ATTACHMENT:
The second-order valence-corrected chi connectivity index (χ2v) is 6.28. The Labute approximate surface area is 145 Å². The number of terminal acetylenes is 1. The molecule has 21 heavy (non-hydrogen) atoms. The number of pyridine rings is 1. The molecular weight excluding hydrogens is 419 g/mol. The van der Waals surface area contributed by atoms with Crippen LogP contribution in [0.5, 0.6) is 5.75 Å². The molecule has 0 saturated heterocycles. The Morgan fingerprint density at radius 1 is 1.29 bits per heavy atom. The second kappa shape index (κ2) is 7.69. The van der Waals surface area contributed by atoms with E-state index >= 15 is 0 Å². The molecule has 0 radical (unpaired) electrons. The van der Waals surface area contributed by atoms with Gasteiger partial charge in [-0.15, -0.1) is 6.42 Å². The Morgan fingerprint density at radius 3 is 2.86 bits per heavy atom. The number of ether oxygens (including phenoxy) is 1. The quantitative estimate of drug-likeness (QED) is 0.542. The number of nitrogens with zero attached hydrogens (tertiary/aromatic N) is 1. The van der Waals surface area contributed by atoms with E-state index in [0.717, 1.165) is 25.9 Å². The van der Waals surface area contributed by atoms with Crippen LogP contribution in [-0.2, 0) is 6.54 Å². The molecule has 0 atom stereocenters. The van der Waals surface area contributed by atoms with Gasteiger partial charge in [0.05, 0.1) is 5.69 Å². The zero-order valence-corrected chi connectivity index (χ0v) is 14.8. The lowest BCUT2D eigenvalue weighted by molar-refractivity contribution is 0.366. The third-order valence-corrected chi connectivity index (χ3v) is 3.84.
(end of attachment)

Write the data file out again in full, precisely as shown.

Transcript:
The second-order valence-corrected chi connectivity index (χ2v) is 6.28. The Labute approximate surface area is 145 Å². The number of terminal acetylenes is 1. The molecule has 21 heavy (non-hydrogen) atoms. The number of pyridine rings is 1. The molecular weight excluding hydrogens is 419 g/mol. The van der Waals surface area contributed by atoms with Crippen LogP contribution in [0.5, 0.6) is 5.75 Å². The molecule has 0 saturated heterocycles. The Morgan fingerprint density at radius 1 is 1.29 bits per heavy atom. The second kappa shape index (κ2) is 7.69. The van der Waals surface area contributed by atoms with E-state index >= 15 is 0 Å². The molecule has 0 radical (unpaired) electrons. The van der Waals surface area contributed by atoms with Gasteiger partial charge in [-0.15, -0.1) is 6.42 Å². The Morgan fingerprint density at radius 3 is 2.86 bits per heavy atom. The number of ether oxygens (including phenoxy) is 1. The quantitative estimate of drug-likeness (QED) is 0.542. The number of nitrogens with zero attached hydrogens (tertiary/aromatic N) is 1. The van der Waals surface area contributed by atoms with E-state index in [0.717, 1.165) is 25.9 Å². The van der Waals surface area contributed by atoms with Crippen LogP contribution in [-0.2, 0) is 6.54 Å². The molecule has 0 atom stereocenters. The van der Waals surface area contributed by atoms with Gasteiger partial charge in [0.05, 0.1) is 5.69 Å². The zero-order valence-corrected chi connectivity index (χ0v) is 14.8. The lowest BCUT2D eigenvalue weighted by molar-refractivity contribution is 0.366. The third-order valence-corrected chi connectivity index (χ3v) is 3.84.